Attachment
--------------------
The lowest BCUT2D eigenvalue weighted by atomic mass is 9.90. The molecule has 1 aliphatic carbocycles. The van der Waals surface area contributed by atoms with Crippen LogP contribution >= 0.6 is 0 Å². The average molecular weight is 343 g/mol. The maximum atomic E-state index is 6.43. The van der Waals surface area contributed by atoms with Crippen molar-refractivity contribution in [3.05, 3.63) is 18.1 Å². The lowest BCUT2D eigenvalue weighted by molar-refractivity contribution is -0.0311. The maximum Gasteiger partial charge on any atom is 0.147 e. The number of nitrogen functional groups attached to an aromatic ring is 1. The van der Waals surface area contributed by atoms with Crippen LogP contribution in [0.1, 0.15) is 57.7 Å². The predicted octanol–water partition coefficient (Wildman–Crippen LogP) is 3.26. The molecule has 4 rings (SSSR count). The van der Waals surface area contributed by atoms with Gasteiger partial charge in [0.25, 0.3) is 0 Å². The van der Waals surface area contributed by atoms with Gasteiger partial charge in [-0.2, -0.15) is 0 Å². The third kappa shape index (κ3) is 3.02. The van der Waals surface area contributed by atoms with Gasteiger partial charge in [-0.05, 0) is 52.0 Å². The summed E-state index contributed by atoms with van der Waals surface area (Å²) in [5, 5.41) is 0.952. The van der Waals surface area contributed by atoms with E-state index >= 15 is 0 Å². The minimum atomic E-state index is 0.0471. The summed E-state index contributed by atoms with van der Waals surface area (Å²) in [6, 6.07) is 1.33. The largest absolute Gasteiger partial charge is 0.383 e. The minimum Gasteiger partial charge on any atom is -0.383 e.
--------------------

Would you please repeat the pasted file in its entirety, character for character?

The lowest BCUT2D eigenvalue weighted by atomic mass is 9.90. The molecule has 1 aliphatic carbocycles. The van der Waals surface area contributed by atoms with Crippen LogP contribution >= 0.6 is 0 Å². The average molecular weight is 343 g/mol. The maximum atomic E-state index is 6.43. The van der Waals surface area contributed by atoms with Crippen molar-refractivity contribution in [3.05, 3.63) is 18.1 Å². The lowest BCUT2D eigenvalue weighted by molar-refractivity contribution is -0.0311. The maximum Gasteiger partial charge on any atom is 0.147 e. The number of nitrogen functional groups attached to an aromatic ring is 1. The van der Waals surface area contributed by atoms with Crippen LogP contribution in [0.1, 0.15) is 57.7 Å². The predicted octanol–water partition coefficient (Wildman–Crippen LogP) is 3.26. The molecule has 4 rings (SSSR count). The van der Waals surface area contributed by atoms with Gasteiger partial charge in [0.25, 0.3) is 0 Å². The van der Waals surface area contributed by atoms with Gasteiger partial charge in [-0.2, -0.15) is 0 Å². The third kappa shape index (κ3) is 3.02. The van der Waals surface area contributed by atoms with Gasteiger partial charge in [-0.05, 0) is 52.0 Å². The summed E-state index contributed by atoms with van der Waals surface area (Å²) in [5, 5.41) is 0.952. The van der Waals surface area contributed by atoms with E-state index >= 15 is 0 Å². The minimum atomic E-state index is 0.0471. The summed E-state index contributed by atoms with van der Waals surface area (Å²) in [6, 6.07) is 1.33. The largest absolute Gasteiger partial charge is 0.383 e. The minimum Gasteiger partial charge on any atom is -0.383 e.